Indianapolis Bankruptcy Law Office of Eric C. Lewis | Eric Lewis
Yes minus any amount properly claimed as exempt.
Answer Applies to: Indiana
Law Offices of Daniel J Winter | Daniel J Winter
Yes, the creditor can sieze and take money from a bank account. However, in Illinois, you have certain "exemptions" or amounts you can protect. It is best to speak with an experienced attorney to discuss your options in defending this, or in Bankruptcy.
Answer Applies to: Illinois
Mary Saur Cohn PLLC | Mary Saur Cohn
In Michigan, your bank account can be garnished. There is sometimes a basis to object to the garnishment which you would have to do through the state court. If a bankruptcy case is filed after any type of garnishment, you can many times get the garnished funds returned to you depending on the amount garnished and if you meet other criteria.
Answer Applies to: Michigan
Law Office of Jeffrey Solomon | Jeffrey Solomon
A judgment creditor can garnish the entire bank account. However, you might have a claim of exemption to challenge the garnishment. If the bank account is held as husband and wife and the judgment is only against one spouse, you might be able to claim the property is held as tenancy by the entireties which is not subject to the claim of the creditor. If you are the head of household with dependents, and if the bank account is from your wages, you can claim the account is exempt. Finally, there is a bankruptcy case that interprets the Florida statute to protect 3/4th of the wages account for a single person. A claim of exemption must be filed with the court. The creditor should be mailing you this notice with the notice of garnishment.
Answer Applies to: Florida
Law Office of J. Thomas Black, P.C. | J. Thomas Black
Yes, bank accounts can be garnished by creditors that have a judgment against you in Texas. They can apply to the court where the judgment is for a "writ of garnishment" which they then serve on your bank. The bank must freeze the funds pending a hearing, and depending upon what the court orders or the parties agree, turn the funds over to your creditor. The bank will likely also employ an attorney and charge you attorney fees.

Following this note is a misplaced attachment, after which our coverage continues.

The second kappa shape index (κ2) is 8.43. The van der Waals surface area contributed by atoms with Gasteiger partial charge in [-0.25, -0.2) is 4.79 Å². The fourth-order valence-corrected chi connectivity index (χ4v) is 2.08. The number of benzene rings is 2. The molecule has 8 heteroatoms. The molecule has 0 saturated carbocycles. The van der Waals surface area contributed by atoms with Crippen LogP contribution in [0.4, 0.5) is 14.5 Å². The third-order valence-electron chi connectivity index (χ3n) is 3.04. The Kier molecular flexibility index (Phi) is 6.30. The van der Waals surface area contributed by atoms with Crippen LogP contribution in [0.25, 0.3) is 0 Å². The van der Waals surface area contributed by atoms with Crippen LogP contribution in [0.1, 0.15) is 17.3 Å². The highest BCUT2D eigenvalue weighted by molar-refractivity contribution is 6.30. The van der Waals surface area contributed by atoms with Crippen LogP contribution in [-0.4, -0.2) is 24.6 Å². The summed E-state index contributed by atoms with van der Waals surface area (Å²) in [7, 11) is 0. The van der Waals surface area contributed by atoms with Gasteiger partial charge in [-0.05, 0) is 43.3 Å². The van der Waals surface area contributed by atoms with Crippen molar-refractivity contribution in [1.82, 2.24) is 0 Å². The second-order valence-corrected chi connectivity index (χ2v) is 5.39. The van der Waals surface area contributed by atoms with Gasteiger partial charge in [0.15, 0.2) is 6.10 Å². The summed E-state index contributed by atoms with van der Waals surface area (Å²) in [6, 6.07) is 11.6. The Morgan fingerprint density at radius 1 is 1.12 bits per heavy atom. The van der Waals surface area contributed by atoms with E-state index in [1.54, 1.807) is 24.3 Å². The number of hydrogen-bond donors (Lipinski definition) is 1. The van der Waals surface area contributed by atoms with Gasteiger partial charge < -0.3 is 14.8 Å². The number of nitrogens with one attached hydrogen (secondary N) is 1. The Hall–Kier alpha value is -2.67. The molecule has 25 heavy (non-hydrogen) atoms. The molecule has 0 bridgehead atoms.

Answer Applies to: Texas
Deborah F Bowinski, Attorney & Counselor at Law | Debby Bowinski
You may have the ability to object to the garnishment of the bank account and claim exemptions, but the exemptions available depend upon the state in which you live. You may wish to consult with a bankruptcy lawyer if you also have other debts you are struggling with.
Answer Applies to: Colorado
A Fresh Start | Dorothy G Bunce
It is not called a garnishment when money is taken out of your bank account for a court judgment, it is called an attachment or a levy. But a creditor can clear out your bank account, although you can apply that a portion of the money (up to $1,000) be protected under a state exemption. If the money in the account comes entirely from another protected source, you may also claim the money in the account as protected. However, you must act quickly to claim these protections under the state exemption laws.
Answer Applies to: Nevada
Idaho Bankruptcy Law | Paul Ross
Various types of garnishment exist. The most common are wage garnishments which take money from your paycheck. The next most common are garnishment of bank accounts and other financial institutions. Yes, money can be garnished from a bank account. It is your job to assert a claim of exemption against the money taken from your account to receive any of it back.
Answer Applies to: Idaho
The Troglin Firm | William M. Troglin
There are two types of garnishment - Wages an Deposit Accounts. A wage garnishment is a continuing garnishment and is good for six months and the employer must withhold 25% of your after tax income each payday returning that amount withheld each month to the court once a month. A Deposit account garnishment filed against your bank or credit union freezes the funds in the account at the time the garnishment is served. The funds are held for 30 days and then sent to the court. The only deposits that can be freed from the garnishment is Social Security and Disability Benefits but you would have to show the Plaintiff's attorney proof of the Social Security and/or Disability Benefits deposited into the account.
Answer Applies to: Georgia